The selection of music for my audition encompasses a wide variety of musical eras. These pieces represent a range of challenges with each piece bringing out different technical and interpretational aspects. I have chosen to play the J.
S. Bach Flute Sonata in E Flat Major, the Mozart Flute Concerto in G Major, and the Ibert Flute Concerto.Johann Sebastian Bach was a German composer of the Baroque period.
He is regarded by many to be the greatest composer of all time. Many musicologists suggest that other composers wrote parts of this sonata. This sonata flaunts the simple harmonies, ornamented melodies and light texture seen in many other compositions from the 1730s. The form of the sonata is reminiscent of Vivaldi’s concertos, with three movements, as opposed to the four-movement church sonatas of the past. The piece was written for flute accompanied by a harpsichord.
The first movement, an allegro, opens with a harpsichord introduction and maintains a basic rhythm throughout the entire movement. In contrast, the flute has more sustained and lyrical material. This movement is followed by a siciliano, the slow movement of the sonata. The harpsichord plays a simple accompaniment, with the flute’s haunting melody layered over it.
The Bach, while it looks somewhat easy at first glance, requires a knowledgeable interpretation of the baroque style, a difficult feat. The flutes in the baroque age were very different than the modern day flutes, requiring much less air. This difference creates difficulties in keeping the true essence of the piece as Bach had intended. While learning this piece, I was able to try a baroque flute to further understand how the music should be interpreted. During my junior year, I began to take lessons with Cleveland Orchestra flutist, Saeran St.
Christopher. Together we tackled the difficult language of Bach through reading extensively on how to interpret the sonata and by listening to numerous musicians on a variety of instruments.Despite the fact that Mozart found the flute of the time unbearable, his concertos have become standard repertoire for flutists worldwide. Mozart only finished two of the three flute concertos that were commissioned by De Jean in December 1777. The Concerto in G Major shows the virtuosity of the flutist while exhibiting an aura of grace and elegance.
The piece is scored for a standard orchestra, and is three movements long, the traditional length of a concerto. For my audition portfolio, I will be playing the first two movements of the concerto. The first movement offers many opportunities for the flute to shine, including a final cadenza. The second movement, an adagio, is graceful and elegant, with many ornamented phrases presented by the flute, including a cadenza towards the end of the movement.I began to study the Mozart Concerto when I was in eighth grade.
Through the years of learning this concerto, I have found that my musicality and sense of the piece has evolved. At first, I was focused only on the complex notes written on the page. Through further study, I was able to analyze the piece and its phrasing, making it more musical. Jacques Ibert (1890-1962), a French composer, is seen as a true original. He wrote a wide range of music, some that are very light, while others are dark, chronicling the horrors of World War II.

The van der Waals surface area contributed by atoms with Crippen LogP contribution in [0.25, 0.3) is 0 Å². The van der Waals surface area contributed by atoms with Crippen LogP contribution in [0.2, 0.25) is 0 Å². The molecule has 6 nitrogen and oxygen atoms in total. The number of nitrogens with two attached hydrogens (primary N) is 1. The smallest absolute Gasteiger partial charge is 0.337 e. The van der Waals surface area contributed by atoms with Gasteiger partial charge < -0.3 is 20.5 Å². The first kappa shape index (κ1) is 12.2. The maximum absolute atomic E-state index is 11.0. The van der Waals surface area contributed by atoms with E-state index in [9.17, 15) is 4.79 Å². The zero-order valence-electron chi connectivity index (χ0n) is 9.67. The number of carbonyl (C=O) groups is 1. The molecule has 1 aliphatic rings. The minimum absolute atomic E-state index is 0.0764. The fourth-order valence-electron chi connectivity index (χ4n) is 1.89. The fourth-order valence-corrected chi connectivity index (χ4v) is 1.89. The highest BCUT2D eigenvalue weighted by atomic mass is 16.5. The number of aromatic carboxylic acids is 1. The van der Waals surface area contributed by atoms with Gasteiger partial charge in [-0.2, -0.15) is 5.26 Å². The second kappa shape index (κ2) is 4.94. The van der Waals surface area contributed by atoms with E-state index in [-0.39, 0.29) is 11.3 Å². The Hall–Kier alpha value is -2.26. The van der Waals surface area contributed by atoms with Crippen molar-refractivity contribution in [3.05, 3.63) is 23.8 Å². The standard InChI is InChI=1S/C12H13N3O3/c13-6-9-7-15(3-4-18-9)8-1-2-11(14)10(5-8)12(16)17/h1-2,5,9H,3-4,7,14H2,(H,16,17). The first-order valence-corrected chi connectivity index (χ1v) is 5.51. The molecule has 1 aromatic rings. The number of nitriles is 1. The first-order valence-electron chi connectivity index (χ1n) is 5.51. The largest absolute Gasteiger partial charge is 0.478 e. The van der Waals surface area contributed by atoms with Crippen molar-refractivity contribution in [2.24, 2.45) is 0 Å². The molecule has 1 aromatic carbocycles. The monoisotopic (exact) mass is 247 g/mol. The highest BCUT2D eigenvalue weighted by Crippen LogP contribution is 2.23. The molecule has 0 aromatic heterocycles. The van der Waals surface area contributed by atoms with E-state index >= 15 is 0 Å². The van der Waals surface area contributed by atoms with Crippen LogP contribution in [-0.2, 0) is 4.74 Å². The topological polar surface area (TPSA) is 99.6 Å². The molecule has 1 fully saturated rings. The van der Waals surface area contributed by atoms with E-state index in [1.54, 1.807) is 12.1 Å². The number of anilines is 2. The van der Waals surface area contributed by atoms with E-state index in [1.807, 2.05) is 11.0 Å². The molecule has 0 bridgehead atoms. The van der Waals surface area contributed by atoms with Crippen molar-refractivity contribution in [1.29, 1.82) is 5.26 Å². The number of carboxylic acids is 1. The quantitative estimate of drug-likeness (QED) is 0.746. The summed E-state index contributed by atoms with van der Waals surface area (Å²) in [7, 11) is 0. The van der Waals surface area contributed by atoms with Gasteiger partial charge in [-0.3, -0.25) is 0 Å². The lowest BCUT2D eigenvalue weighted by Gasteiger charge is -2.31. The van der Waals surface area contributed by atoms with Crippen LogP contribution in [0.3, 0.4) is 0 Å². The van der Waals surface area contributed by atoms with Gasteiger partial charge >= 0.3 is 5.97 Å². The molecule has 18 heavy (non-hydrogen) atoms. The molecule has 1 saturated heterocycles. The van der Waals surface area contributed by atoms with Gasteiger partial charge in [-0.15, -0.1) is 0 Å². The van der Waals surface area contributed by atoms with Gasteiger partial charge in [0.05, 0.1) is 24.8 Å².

He wrote for many different performances, such as background music for a festival to his seven operas, five ballets, film scores, and other orchestral pieces. His music borders on eclectic, independent from the compositional traditions of the time. Ibert was commissioned by the legendary flutist, Marcel Moyse, to write the flute concerto, and debuted under the baton of another famous flutist, Phillipe Gaubert. It is said that some of the motives in the concerto were inspired by Ibert hearing Moyse’s warmups.
The music begins with action, the flute moving the music forward, in strings of constant sixteenth notes, creating a jumpy, brilliant, flirtatious, and restless tone throughout the first movement. The second movement poses a very different challenge, finding ways to maintain a beautiful, dreamy phrase without interruption by breathlessness, due to the scarce availability of breaths. The flute gently sings a twisted reverie, constantly modifying the theme with different instrumentation and ornamentation. The third and final movement is quite jazzy, alternating time signatures constantly. Daredevil jumps, quick scales, finger-tangling melodies, and ornamented tunes are seen throughout the entire piece; with Ibert demanding the best out of his soloist. The ending of the concerto is explosive and dramatic, a decisive moment in the piece. While I am only submitting the second movement on the initial application, I would be prepared to play the entire concerto in a second audition if necessary. The Ibert concerto is one of the hardest pieces I have ever encountered.
The technical nature of the first and third movements is incredibly random and difficult to perform fluently. I had to learn how to practice more efficiently and effectively to decrease the overuse injury on my hand and fingers due to the technical movements in the concerto. These two fast, finger-wiggling movements have an extremely slow movement in the middle.
I encountered some difficulty to remain lyrical with limited places to breathe. By challenging me through the technical, lyrical and interpretation difficulties of these pieces, I have begun to understand my musical self. These pieces have pushed me to become a better musician by analyzing the pieces more, listening to others interpretations and teaching me how to practice more efficiently.